Thitinan Pongsudhirak says, ''The Thai foreign policy genius is about playing all sides to an optimised mix.''
First I doubt whether ''playing all sides'' can be considered as ''genius''. It could be considered as self-serving.
Actually, modern Thai foreign policy has never been neutral. We sided with Japan during World War II and then when Japan began to lose we changed governments and switched over to the Allies. From there, Bangkok became the headquarters of Seato and Thailand is still a non-treaty Nato ally.
The ''genius'' throughout history has perhaps been more in bending with the wind, and knowing when and what direction and how strong the wind is blowing. Thitinan may be right when he says ''hedging and leveraging'' will require adroitness, like what he says Laos and Myanmar are doing.
The question is whether the present foreign policy and national security set-ups of our country are adroit enough to pursue such a policy.
We have to know the cards we have in our hands before playing the ''great game''. Otherwise, instead of ingeniously ''playing all sides'' we'll just be taken to the cleaners by all of them.
Security failure laid bare
Re: ''Bomb blast hits train, killing 3, injuring 36'', ( BP Nov 19).
This incident shows the shameful failure and inefficiency of the southern security forces.
How could they allow terrorists enough time to set 100kg of explosives on the track where a train would arrive a short time later? I did not think that the security forces lacked the manpower and equipment to patrol at least every 10 minutes or to post guards every 500 metres along sections of track considered to be danger areas.
The same kind of incidents have been experienced for the past few years along roads in those danger areas where many lives and security vehicles have been lost to bombs buried deep under the ground.
The government must review its security strategy for the South.
I believe ''offence is the best defence''. Unless they change their strategy against insurgents, no peace will return to the South.
R H SUGA
The Neanderthal will out
There was some important news last month that unfortunately got knocked off the radar by the US presidential election campaign, but here it is, a day late and a dollar short: some 80,000 years ago, humans and Neanderthals lived peacefully, side-by-side, in current-day Israel, according to a Jerusalem Post report that quoted The Times of London. The article also said that genetic research shows that Neanderthal genes make up one to four per cent of modern European genes, so there was some canoodling going on.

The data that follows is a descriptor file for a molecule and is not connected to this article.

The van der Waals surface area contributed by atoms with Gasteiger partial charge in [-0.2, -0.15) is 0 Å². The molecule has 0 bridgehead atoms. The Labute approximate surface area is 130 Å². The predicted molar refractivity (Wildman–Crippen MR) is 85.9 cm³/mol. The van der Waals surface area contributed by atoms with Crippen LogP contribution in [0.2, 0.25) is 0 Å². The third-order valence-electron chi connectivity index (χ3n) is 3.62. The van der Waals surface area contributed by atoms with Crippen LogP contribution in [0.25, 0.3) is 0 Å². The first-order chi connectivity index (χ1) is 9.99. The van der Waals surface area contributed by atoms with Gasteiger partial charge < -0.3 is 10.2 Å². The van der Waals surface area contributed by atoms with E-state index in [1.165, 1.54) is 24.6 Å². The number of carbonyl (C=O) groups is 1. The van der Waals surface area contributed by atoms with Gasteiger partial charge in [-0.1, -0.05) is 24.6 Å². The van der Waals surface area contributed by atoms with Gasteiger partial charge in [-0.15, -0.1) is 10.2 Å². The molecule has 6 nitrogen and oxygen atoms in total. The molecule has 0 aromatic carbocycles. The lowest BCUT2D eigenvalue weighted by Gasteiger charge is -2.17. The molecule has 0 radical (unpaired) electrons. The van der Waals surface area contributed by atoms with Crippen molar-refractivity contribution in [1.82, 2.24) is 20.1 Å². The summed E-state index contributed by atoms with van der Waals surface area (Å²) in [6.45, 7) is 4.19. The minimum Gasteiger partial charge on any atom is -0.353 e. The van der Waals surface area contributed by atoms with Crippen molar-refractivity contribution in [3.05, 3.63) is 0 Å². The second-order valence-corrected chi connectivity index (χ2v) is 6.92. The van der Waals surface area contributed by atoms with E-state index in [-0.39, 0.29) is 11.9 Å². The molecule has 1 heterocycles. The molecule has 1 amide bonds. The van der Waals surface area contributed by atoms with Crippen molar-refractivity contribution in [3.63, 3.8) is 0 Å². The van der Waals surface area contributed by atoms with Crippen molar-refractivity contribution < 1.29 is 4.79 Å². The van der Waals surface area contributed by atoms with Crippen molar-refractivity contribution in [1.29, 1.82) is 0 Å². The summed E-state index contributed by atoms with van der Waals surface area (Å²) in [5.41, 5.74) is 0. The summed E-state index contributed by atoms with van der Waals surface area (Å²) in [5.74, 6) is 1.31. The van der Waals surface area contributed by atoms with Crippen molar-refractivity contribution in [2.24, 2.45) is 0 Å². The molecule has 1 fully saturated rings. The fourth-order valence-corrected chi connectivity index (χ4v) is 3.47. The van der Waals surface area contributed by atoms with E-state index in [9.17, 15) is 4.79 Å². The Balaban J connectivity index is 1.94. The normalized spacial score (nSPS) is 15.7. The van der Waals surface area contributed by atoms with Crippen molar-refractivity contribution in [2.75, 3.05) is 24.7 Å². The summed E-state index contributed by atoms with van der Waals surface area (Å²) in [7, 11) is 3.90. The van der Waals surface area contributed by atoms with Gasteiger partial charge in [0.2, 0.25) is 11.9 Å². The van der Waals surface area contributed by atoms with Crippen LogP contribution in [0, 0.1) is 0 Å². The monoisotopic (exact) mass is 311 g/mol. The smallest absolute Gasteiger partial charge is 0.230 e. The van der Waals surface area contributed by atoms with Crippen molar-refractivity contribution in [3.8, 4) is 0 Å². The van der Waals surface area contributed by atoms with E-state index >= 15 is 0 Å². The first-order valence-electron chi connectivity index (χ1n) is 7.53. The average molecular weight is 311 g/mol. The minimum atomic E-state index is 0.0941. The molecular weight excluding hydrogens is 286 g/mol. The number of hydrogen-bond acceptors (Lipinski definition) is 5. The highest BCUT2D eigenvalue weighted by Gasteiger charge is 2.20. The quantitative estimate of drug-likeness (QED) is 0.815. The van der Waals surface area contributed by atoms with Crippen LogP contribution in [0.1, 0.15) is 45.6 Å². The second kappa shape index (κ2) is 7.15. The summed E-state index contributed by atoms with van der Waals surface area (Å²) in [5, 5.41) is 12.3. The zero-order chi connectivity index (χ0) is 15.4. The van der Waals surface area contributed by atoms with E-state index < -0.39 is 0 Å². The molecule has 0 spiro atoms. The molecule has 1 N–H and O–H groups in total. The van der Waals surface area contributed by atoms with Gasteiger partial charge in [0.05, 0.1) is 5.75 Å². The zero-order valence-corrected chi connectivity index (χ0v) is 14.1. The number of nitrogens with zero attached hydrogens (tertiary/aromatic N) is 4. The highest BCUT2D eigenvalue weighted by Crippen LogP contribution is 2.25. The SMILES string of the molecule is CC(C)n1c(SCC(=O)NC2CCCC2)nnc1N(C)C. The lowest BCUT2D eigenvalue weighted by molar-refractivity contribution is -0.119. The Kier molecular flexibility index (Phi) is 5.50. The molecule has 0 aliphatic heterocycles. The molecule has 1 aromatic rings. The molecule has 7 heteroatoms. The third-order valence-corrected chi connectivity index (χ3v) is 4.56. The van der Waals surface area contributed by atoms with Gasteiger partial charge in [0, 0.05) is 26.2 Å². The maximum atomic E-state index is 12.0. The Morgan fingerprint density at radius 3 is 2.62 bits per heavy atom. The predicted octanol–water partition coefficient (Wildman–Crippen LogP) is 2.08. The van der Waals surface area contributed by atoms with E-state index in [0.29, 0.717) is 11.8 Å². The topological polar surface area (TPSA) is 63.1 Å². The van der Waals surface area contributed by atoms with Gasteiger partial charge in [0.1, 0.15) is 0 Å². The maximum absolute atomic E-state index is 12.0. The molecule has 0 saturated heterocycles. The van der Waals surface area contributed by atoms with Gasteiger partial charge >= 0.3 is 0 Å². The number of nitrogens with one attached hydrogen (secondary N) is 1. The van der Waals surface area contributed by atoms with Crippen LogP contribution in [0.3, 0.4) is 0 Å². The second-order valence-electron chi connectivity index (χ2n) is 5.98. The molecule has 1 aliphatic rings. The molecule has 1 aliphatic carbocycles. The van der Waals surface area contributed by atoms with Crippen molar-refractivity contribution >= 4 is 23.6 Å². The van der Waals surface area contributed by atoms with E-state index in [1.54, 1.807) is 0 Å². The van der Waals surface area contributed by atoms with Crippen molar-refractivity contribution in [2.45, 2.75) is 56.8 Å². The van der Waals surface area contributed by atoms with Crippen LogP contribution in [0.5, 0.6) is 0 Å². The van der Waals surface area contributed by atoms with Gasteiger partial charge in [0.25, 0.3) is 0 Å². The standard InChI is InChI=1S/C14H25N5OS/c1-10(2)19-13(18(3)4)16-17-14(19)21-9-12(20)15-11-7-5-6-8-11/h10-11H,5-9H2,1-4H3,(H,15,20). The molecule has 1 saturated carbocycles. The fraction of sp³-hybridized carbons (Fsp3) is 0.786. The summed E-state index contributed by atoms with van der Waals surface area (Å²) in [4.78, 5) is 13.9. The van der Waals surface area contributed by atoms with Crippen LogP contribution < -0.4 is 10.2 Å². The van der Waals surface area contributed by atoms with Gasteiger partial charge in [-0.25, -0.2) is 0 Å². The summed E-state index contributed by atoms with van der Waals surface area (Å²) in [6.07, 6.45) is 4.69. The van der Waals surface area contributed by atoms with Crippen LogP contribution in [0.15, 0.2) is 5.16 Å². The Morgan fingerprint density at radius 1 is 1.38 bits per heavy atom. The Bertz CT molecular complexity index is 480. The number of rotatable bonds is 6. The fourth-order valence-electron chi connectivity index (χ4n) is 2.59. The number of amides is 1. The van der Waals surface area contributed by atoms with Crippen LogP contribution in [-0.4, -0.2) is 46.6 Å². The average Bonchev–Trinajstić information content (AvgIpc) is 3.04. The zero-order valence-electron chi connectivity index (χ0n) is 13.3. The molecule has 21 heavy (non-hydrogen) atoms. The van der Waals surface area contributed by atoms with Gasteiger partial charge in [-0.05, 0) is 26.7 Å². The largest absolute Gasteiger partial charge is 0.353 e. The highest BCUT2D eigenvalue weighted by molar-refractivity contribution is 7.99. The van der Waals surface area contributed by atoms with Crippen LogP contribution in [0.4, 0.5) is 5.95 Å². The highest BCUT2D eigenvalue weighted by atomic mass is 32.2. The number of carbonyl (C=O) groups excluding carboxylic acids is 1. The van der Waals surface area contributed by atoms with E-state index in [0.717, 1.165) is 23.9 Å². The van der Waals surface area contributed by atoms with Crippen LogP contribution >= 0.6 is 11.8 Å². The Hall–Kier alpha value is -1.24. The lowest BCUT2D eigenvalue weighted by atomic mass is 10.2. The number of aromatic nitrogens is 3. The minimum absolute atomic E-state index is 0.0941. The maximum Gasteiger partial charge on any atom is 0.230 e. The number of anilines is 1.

An expert at the archaeological site said: ''If that interbreeding did take place, it must have been here.''
Imagine that - it happened right there, on that spot, 80,000 years ago.
The truth of it all comes out eventually.
Now we want to know their names.
Democrats a disgrace
The anti-government group Pitak Siam will stage a rally on Saturday to overthrow the democratically elected government. The group obviously violates the Constitution's Section 68, which says: ''No person shall exercise the rights and liberties prescribed in the Constitution to overthrow the democratic regime of government.''
Being the oldest, most well established and most prestigious political party in the country, it is disgraceful that the Democrats, especially their leader, have not condemned the Pitak Siam group, or at least tried to tamp it down. The Democrats are supposed to side with the government for the sake of national security and the sacredness of the constitution. Instead, they stroke their chins and stay quiet, waiting intently for any windfalls the rally might bring.
What happened to the motto ''We believe in the parliamentary system?'' Or do you believe it only when you are in government?
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